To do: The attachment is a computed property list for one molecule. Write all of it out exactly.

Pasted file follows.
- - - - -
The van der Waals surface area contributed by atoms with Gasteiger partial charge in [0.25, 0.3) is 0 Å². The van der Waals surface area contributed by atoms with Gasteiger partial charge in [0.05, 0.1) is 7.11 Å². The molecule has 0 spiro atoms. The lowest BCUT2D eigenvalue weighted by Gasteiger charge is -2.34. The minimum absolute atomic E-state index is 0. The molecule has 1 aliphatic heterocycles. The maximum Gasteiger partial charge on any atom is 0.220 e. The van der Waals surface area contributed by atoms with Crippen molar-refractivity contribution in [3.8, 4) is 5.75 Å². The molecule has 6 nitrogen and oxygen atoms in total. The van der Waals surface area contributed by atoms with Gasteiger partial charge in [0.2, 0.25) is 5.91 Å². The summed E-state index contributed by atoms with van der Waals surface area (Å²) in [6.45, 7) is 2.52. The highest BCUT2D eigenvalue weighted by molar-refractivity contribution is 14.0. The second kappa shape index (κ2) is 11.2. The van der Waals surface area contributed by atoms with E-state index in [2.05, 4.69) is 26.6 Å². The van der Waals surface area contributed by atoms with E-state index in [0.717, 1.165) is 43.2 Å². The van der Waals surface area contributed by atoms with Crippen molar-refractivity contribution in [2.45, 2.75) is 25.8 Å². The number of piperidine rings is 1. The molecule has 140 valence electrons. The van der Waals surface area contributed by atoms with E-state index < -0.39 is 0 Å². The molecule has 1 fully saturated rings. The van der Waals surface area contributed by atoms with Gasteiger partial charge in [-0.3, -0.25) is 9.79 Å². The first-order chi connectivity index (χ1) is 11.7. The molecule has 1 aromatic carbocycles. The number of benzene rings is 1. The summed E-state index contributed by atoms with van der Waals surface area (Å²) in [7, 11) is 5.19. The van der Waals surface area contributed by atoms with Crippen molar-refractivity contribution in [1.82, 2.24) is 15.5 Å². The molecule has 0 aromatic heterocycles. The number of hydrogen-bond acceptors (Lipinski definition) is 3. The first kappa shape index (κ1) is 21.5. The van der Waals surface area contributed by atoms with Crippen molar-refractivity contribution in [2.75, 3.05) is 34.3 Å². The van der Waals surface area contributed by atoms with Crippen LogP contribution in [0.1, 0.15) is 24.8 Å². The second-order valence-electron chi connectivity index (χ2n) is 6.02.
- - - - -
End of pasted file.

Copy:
The van der Waals surface area contributed by atoms with Gasteiger partial charge in [0.25, 0.3) is 0 Å². The van der Waals surface area contributed by atoms with Gasteiger partial charge in [0.05, 0.1) is 7.11 Å². The molecule has 0 spiro atoms. The lowest BCUT2D eigenvalue weighted by Gasteiger charge is -2.34. The minimum absolute atomic E-state index is 0. The molecule has 1 aliphatic heterocycles. The maximum Gasteiger partial charge on any atom is 0.220 e. The van der Waals surface area contributed by atoms with Crippen molar-refractivity contribution in [3.8, 4) is 5.75 Å². The molecule has 6 nitrogen and oxygen atoms in total. The van der Waals surface area contributed by atoms with Gasteiger partial charge in [0.2, 0.25) is 5.91 Å². The summed E-state index contributed by atoms with van der Waals surface area (Å²) in [6.45, 7) is 2.52. The highest BCUT2D eigenvalue weighted by molar-refractivity contribution is 14.0. The second kappa shape index (κ2) is 11.2. The van der Waals surface area contributed by atoms with E-state index in [2.05, 4.69) is 26.6 Å². The van der Waals surface area contributed by atoms with E-state index in [0.717, 1.165) is 43.2 Å². The van der Waals surface area contributed by atoms with Crippen molar-refractivity contribution in [2.45, 2.75) is 25.8 Å². The number of piperidine rings is 1. The molecule has 140 valence electrons. The van der Waals surface area contributed by atoms with E-state index < -0.39 is 0 Å². The molecule has 1 fully saturated rings. The van der Waals surface area contributed by atoms with Gasteiger partial charge in [-0.3, -0.25) is 9.79 Å². The first-order chi connectivity index (χ1) is 11.7. The molecule has 1 aromatic carbocycles. The number of benzene rings is 1. The summed E-state index contributed by atoms with van der Waals surface area (Å²) in [7, 11) is 5.19. The van der Waals surface area contributed by atoms with Crippen molar-refractivity contribution in [1.82, 2.24) is 15.5 Å². The molecule has 0 aromatic heterocycles. The number of hydrogen-bond acceptors (Lipinski definition) is 3. The first kappa shape index (κ1) is 21.5. The van der Waals surface area contributed by atoms with Crippen molar-refractivity contribution in [2.75, 3.05) is 34.3 Å². The van der Waals surface area contributed by atoms with Crippen LogP contribution in [0.1, 0.15) is 24.8 Å². The second-order valence-electron chi connectivity index (χ2n) is 6.02.